I remember in Kindergarten running around like a crazy man. Yelling, screaming having a great time. I then remember going to the doctor and being told I had some disease (Leggs-Perthes) in my hips. I was admitted to the hospital and my legs were put in traction. 5 years old. I could no longer walk. The hospital bed contained me for two weeks. It was there I learned to whistle. Apparently I pushed the call button too many times. Unfortunately, the only whistle I knew was the cat-call; probably taught to me by my brothers. So, when a nurse would walk by, I would whistle a cat-call. She would come in and I would ask for ice cream. Never mind that it was only 6 am. A cast from navel to my feet was the next treatment. I think that lasted for 6 weeks. Then, a wheelchair. A wheelchair. That lasted for the next 5 years. Not until the middle of 4th grade was I able to get up and use those legs to run around and act crazy. Not until I was ten years old was I able to ride a bike, go out for a pass, play hide and seek effectively (hiding is tough when you're in a wheelchair) run from my siblings, or simply run because I could. What a glorious day. I remember the day my dad came home from work and knelt at one end of the hallway. I got up out of my chair and walked towards him; into his arms.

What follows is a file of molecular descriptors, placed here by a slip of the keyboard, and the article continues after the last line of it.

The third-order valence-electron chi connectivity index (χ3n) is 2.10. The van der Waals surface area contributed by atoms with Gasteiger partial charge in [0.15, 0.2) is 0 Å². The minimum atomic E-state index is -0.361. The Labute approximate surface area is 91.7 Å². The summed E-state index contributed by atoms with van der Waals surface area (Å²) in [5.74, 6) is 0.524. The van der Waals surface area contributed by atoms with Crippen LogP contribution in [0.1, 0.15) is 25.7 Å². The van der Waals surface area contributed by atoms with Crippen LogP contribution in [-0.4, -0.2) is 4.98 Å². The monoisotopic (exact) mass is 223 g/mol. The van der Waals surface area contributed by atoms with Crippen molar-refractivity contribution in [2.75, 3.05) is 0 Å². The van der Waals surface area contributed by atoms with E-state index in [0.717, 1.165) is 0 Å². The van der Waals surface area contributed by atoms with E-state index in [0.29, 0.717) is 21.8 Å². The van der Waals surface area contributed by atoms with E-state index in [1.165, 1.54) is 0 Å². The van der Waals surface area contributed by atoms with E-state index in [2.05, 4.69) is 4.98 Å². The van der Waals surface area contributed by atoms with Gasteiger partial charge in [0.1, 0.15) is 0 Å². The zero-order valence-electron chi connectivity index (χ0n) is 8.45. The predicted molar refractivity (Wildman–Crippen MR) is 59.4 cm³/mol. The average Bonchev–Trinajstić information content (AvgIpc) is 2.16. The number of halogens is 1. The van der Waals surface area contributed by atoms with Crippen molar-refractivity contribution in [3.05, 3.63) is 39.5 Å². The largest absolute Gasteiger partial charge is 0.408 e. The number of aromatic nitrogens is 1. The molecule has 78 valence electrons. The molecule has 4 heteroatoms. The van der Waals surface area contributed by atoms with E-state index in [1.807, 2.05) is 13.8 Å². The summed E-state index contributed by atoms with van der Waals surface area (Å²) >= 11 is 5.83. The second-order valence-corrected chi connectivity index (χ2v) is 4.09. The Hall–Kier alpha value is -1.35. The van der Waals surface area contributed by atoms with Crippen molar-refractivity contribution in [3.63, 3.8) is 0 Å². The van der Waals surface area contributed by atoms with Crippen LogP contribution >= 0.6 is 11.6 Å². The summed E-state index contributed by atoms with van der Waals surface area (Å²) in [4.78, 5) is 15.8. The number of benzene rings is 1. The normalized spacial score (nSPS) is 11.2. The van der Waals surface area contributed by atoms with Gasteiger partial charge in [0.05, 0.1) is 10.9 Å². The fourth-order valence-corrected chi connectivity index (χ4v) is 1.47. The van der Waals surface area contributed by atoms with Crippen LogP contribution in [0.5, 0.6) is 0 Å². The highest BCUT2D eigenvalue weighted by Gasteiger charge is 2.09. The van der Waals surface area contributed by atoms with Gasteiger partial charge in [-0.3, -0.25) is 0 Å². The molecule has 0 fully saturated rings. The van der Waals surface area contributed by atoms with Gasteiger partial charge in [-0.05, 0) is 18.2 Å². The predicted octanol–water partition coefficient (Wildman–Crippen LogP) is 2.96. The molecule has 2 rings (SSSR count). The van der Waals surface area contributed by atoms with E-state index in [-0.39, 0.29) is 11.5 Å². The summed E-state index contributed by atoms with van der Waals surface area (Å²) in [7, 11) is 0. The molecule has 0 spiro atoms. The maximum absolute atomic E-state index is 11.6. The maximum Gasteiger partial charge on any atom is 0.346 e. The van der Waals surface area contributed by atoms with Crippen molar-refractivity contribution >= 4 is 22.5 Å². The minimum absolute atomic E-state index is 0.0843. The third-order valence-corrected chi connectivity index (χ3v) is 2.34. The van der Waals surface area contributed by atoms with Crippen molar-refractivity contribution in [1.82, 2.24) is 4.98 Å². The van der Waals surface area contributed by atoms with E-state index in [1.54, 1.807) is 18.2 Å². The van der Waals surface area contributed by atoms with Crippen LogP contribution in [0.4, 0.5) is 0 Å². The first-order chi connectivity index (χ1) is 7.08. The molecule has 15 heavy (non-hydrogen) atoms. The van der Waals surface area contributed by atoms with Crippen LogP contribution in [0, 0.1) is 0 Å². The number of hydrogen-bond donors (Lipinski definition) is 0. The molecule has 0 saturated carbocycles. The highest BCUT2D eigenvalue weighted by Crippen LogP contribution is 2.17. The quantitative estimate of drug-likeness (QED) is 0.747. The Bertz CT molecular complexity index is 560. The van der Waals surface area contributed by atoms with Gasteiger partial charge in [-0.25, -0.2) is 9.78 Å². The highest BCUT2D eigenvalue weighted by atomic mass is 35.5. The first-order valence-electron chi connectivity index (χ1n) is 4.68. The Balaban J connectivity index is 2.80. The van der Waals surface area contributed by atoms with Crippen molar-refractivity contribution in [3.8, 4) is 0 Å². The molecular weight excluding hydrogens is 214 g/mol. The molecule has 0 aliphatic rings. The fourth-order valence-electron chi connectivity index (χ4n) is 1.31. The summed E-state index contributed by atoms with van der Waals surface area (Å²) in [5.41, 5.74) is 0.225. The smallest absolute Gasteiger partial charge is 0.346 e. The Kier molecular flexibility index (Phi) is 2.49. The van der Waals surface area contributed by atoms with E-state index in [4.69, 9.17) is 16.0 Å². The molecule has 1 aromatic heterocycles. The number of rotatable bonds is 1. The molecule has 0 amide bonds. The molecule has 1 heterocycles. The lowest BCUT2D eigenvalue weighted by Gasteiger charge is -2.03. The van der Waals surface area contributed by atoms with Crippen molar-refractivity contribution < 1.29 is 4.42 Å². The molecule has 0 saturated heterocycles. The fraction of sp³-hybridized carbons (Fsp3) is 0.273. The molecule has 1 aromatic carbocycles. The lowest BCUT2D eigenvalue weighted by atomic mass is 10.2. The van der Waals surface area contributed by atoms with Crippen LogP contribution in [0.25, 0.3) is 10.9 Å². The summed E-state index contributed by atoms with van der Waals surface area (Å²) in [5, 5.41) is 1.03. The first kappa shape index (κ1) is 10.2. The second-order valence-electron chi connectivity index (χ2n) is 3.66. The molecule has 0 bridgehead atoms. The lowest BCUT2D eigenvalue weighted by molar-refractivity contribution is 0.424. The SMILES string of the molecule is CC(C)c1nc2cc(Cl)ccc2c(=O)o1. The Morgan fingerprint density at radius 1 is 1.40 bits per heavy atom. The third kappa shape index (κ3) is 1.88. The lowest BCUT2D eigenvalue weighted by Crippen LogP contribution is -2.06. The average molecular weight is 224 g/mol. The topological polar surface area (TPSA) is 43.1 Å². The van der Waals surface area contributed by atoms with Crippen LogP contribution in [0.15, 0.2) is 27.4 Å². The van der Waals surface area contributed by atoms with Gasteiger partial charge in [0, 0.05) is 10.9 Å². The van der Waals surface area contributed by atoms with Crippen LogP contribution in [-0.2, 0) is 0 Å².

Why do I run? Because I can. Running is a gift. When we lose something valuable we have feeling of regret. We wish we would have had more time with a loved one or not taken a friendship or relationship for granted. I have been told by some doctors to not run. And I quote "Your running days are over." Never! My running days have just began. I had lost my ability to run. I value every moment I can walk, every time I can run and every opportunity to run around like a crazy man.